But then it was my turn and my crafty skills in ratio to my patience failed me.  I couldn’t get the stenciling to look right and crisp. Maybe I had given up on them in my head in the time it took for me to get the paint and plan out the street names.  I do have a very short attention span. (working on that…) Anyway, now I’ve learned the process, and when we have a bigger house, I will give them another go when I have walls big enough to show them off.

In the meantime, I painted over one of them with chalkboard paint and painted the frame red.  I ran sandpaper over the edges to give the frame age and dimension and may end of going over it again with milk paint when I get tired of the red. Then I went searching for inspiration on what to write. If you’re like me and sometimes need a little help…Pinterest and Etsy are your friends. I found the verse I wanted, and printed off someone’s chalkboard as a jumping off point of inspiration.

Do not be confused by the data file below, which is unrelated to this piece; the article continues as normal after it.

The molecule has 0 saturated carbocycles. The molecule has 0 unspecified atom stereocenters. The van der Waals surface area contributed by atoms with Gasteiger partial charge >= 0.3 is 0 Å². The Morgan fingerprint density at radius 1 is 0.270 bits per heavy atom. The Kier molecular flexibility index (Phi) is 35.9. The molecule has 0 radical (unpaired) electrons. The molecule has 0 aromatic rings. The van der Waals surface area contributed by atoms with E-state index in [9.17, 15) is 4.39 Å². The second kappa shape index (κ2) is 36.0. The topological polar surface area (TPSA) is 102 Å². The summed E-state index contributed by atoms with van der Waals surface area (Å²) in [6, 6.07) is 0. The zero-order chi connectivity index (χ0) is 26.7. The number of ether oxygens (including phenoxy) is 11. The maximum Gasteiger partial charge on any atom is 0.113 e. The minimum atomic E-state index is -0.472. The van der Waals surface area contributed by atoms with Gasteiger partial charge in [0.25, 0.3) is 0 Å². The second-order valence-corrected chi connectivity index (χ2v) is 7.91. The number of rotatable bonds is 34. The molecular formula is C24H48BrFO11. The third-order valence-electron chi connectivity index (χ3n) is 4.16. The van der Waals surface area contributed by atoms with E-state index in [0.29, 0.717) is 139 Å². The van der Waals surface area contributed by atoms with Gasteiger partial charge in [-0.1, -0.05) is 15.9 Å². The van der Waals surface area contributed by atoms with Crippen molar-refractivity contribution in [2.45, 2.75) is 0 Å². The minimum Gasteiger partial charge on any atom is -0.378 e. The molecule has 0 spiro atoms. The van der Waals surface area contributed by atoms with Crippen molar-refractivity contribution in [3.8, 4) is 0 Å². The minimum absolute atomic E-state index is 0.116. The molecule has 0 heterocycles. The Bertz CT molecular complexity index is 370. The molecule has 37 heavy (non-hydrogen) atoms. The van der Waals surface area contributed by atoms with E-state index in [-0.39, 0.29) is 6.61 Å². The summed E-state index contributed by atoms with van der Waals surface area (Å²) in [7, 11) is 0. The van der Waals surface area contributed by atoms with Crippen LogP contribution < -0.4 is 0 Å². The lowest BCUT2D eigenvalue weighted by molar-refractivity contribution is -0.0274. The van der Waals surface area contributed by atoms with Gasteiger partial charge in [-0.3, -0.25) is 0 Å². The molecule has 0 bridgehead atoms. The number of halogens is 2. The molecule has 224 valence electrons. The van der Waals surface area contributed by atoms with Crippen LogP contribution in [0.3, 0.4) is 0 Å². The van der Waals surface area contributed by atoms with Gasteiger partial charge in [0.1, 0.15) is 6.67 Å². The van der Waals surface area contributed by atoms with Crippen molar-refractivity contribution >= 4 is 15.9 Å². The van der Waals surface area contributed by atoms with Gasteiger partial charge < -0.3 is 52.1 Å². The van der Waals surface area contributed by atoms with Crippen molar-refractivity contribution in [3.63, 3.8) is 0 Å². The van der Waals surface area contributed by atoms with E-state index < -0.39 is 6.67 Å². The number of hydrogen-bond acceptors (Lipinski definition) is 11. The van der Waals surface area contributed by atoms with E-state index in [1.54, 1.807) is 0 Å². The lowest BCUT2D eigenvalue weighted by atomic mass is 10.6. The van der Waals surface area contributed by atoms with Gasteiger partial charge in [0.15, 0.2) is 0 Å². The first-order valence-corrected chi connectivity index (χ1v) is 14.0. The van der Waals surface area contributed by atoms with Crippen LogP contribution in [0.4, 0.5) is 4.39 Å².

First step on a brand new chalkboard is to prep it. After the paint cures a few days, turn a piece of chalk on its side and coat the whole thing. Wipe it off and then do it again. Use a barely damp rag to wipe it clean, not a chalkboard eraser, which just makes a mess.

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Tip #1:

Lay out your words/picture to make sure it fits.  Just scribble it on to see how it fits the space, with curly-cues wherever you’re going to want some.  Here’s my ugly version.

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Then go back, and rub off  the words or phrases one at a time as you work. That way you won’t end up with weird gaps or squished letters (hopefully).

Tip #2

If you need more ideas for how to make letter dimensional, choose a cool font in Word and make huge letters in it on the computer screen.  That let’s you see the details and lines of the words to copy. word

With patience and frequent erasing and redoing and getting chalk dust all over yourself and the dining room table, and forgetting to make dinner, you end up with this: